Whether you’re napping, lounging, or sleeping under the stars, a hammock is the perfect companion for hanging outdoors. To find your ideal hammock setup, there’s more to consider than overall comfort and versatility. If you’re planning on using it as a camp mainstay or lightweight sleep system substitute, there’s also durability to factor, ease of set-up, weight and packability, not to mention potential overnight protection from the elements, between inclement weather and pesky bugs.
Get Familiar: Hammock Parts
A hammock is a big swath of fabric hanging between two points. Materials are typically synthetic, lightweight, and durable (usually ripstop nylons); each end is gathered together and connected to a suspension system designed to affix the fabric to trees, posts, or rocks that anchor the hammock in place. Different methods of gathering the fabric will lend different shapes to the hammock while varying suspension systems will determine comfort and how easy it is to enter/exit.
In general, look for quality fabrics, webbing with reinforced bar tacking, and included connection hardware (many come with carabiners). Then consider what accoutrements you might need (bug net, rain fly, gear storage, underquilt, etc.), and if the hammock is duly compatible.
Style Priorities: Sleeping vs. Lounging
In a hammock, sleeping and lounging can look very different. Determining your needs will help narrow down your choices, whether it’s a quality night’s sleep in the backcountry (e.g., flat-laying comfort, light weight), or simply chilling at the crag or campsite (e.g., pockets, the ability to sit up).
The best way for most people to comfortably sleep in a hammock is diagonally. Positioning yourself in this way spreads the fabric’s surface area out, distributes your weight, and creates a larger and flatter surface area to snooze on. The square footage of the fabric tells you the hammock cavity’s maximum size: too small and you won’t be able to sprawl diagonally to get comfortable; too big and you’ll trap yourself at the bottom without the tension needed to keep the fabric taught, and therefore flat. Look for a hammock at least 8.5 feet long and between 4 and 5 feet wide for a single, or greater than 6 feet wide for a double. Now, note the ends. Where and how the fabric connects to the webbing that secures to anchor points plays a large role in comfort, which greatly depends on your preferred sleeping position.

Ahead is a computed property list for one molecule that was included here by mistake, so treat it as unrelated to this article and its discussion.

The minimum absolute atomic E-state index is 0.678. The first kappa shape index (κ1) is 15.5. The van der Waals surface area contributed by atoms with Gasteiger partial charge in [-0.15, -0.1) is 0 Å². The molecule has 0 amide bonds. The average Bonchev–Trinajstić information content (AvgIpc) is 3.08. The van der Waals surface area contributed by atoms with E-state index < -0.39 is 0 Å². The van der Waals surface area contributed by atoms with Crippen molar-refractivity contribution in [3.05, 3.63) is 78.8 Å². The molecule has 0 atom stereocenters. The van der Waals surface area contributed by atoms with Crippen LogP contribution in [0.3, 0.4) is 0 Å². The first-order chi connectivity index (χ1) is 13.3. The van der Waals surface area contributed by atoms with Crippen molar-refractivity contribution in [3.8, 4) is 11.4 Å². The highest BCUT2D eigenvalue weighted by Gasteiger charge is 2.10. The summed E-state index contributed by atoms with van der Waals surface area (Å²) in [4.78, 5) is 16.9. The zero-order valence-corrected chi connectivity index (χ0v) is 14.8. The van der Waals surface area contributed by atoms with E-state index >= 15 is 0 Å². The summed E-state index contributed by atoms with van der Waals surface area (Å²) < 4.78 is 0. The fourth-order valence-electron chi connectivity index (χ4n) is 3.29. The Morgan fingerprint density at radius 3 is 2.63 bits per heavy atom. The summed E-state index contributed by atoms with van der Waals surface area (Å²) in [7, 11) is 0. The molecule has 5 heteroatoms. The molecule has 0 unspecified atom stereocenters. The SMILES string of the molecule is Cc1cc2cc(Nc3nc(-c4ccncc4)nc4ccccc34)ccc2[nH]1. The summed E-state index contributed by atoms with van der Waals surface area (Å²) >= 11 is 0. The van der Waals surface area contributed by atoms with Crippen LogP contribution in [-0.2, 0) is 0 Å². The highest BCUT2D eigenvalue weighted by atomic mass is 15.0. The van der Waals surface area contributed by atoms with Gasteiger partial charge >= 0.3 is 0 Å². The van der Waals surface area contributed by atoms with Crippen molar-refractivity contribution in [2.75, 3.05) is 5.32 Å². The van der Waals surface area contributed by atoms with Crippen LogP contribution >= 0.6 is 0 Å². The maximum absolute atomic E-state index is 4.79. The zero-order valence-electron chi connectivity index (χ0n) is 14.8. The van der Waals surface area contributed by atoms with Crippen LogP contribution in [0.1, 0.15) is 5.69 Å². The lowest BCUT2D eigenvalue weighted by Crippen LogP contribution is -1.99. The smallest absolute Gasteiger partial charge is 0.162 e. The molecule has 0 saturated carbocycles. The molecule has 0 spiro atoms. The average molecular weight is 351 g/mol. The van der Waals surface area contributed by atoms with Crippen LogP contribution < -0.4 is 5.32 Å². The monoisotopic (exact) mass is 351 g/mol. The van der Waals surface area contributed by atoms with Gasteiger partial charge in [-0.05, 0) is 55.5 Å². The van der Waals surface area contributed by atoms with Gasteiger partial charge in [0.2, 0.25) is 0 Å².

Back and sometimes side sleepers: Consider end-gathered hammocks. These have the fabric bunched at the ends—when hung, they resemble a banana.
Pros: Easier to set up; lighter; packed size is smaller; more economical
Cons: Not as ergonomic for some sleepers.
Back, side, and stomach sleepers: Check out bridge-style hammocks. These hammocks have bars at each end that spread the fabric out—when hung, they look like a levitating bed.
Pros: Closer feel to a cot or ground-sleep system; easier to use with a sleeping pad.
Cons: Harder to set up; typically heavier; packed size is larger; often more expensive.
Other sleep considerations: An asymmetrical design will give you more room to sleep diagonally. Also, a dedicated footbox will give your sleeping bag’s footbox more room to stay lofted, and thus can do a better job at keeping your feet warm.
A hammock is an excellent portable seating system to bring to a crag, park, festival campsite, or to simply hang in your backyard. You’ll want to focus on end-gathered hammocks, as they’ll provide ways to sit up comfortably as well as lay down.
Lounge considerations: Bigger fabric footprints will allow more people to sit up in a hammock. (Double hammocks are best for multiple people lounging, as it provides more fabric and higher weight capacity.) To sit, use the hammock “sideways,” relative to how you’d sleep: Pick an edge of the fabric for your bottom, then pull the rest of the fabric up your back to lean against. Multiple people can sit this way, depending on weight capacity and space.
Setup simplicity: The difficulty of the hammock’s set-up and break-down may impact your ability to relax in it. Avoid frustration with easy-to-use, adjustable buckles, straps, and/or whoopie slings. (A whoopie sling is a thin cord with an adjustable loop, originally invented by arborists to securely hang from trees.)